A demographic profile of child church attenders
In the 2016 NCLS, the Child Survey gave kids aged 8-to-14 years an opportunity to share their views and experiences on church life.
Results from around 10,500 church-attending children are presented. This article outlines a demographic profile of the child respondents: their age, gender and country of birth. Understanding which types of schools these young survey participants attend also provides some context for interpreting their responses.
Children and Churches. For many faith communities these entities are symbiotic.
Families and younger attenders are often viewed as the future lifeblood of a local church. Some special church services, such as Messy Church, as well as activities such as Kids Club, Sunday School or Mainly Music, are dedicated to nurturing the growth of children at church. Yet for some churches, and for a variety of reasons, there are few children to be seen.
The average age of children who took part in the 2016 NCLS Child Survey was 11 years. The largest age group in the survey, by a small margin, were 10-year-olds (17%), followed by 11-year-olds (16%), then 9-year-olds and 12-year-olds (15% each). As age increases, the proportion of older children at church decreases. Lower percentages of 13 and 14-year-olds were evident in these survey results. (Note: the survey was of children aged 8 to 14, so other age groups are not represented in these results).
Meanwhile, the gender split is quite even, with 49% boys and 51% girls represented overall.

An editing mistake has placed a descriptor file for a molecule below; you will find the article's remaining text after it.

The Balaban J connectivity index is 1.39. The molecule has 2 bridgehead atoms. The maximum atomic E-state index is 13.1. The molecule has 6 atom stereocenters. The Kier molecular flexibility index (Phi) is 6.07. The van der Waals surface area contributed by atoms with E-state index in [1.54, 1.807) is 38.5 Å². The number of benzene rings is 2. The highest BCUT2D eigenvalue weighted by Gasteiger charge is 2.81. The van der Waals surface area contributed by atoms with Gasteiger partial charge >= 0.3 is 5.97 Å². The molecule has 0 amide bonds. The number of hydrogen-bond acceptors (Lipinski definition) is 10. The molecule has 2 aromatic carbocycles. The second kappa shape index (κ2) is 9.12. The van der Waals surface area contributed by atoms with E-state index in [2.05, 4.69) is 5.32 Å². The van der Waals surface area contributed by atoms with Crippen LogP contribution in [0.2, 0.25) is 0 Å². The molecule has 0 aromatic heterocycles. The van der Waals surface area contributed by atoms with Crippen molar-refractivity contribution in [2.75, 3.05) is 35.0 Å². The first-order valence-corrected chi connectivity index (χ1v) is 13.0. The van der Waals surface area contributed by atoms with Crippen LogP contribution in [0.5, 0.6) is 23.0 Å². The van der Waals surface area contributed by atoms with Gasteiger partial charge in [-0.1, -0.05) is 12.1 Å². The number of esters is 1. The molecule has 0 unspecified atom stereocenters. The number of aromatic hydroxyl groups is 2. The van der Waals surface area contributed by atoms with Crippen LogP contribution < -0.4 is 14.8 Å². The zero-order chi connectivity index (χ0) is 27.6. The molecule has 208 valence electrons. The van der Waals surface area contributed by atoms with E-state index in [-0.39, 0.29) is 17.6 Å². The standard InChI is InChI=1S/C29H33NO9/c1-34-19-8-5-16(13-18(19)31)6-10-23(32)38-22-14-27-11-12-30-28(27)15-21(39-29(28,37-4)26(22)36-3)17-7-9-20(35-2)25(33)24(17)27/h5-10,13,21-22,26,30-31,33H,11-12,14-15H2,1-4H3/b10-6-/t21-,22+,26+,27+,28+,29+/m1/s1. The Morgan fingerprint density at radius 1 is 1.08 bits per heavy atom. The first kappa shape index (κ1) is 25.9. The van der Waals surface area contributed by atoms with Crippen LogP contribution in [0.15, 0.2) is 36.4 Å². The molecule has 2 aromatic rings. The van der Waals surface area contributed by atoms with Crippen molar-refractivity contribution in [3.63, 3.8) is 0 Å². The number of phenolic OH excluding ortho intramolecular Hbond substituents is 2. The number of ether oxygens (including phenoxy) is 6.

The results also show that most child attenders are born in Australia (84%), with another 9% hailing from non-English speaking countries and 7% being born overseas in English-speaking countries.
Around half of the church attending children attend a public or state school (49%). Some 19% are at Catholic schools, 18% are at other Christian/church schools, while 10% are in Anglican, Lutheran or Uniting Church schools.
Small proportions are in home schools (3%) and very few (1%) are in other independent schools such as Steiner or Montessori.
Clearly, most children surveyed use the state education system, where knowledge and experience of Christianity is most commonly accessed through Special Religious Education classes, chaplaincy or other programs delivered by local churches or Christian organisations. For around four in ten children attending Catholic or Christian schools, faith-based activities are likely to be a more regular part of their day-to-day curriculum including school chapel services, mass or Bible discussions.
As local churches invest in the spiritual growth or faith development of their children, understanding their demographics and educational setting may inform the style of their activities. Noting the age groups where church attendance may begin to decline for children, can help a church prioritise appropriate activities and perhaps establish mentoring relationships with 'tweenagers' as they develop and grow.
Are local churches attuned to the importance of their child attenders? Are they connected with their local schools? Do they seek to nurture the giftings of their young evangelists, helpers, worship leaders and intercessors? For it is this group who will live out their faith for many years to come. They are both part of the Church today and will form it into the Church of tomorrow.
Kathy Jacka and Ruth Powell, NCLS Research with Rod Bennett, WildHive Studios.
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Powell, R. (2020). Views and experiences of children in churches, Occasional Paper 42. Sydney, Australia: NCLS Research.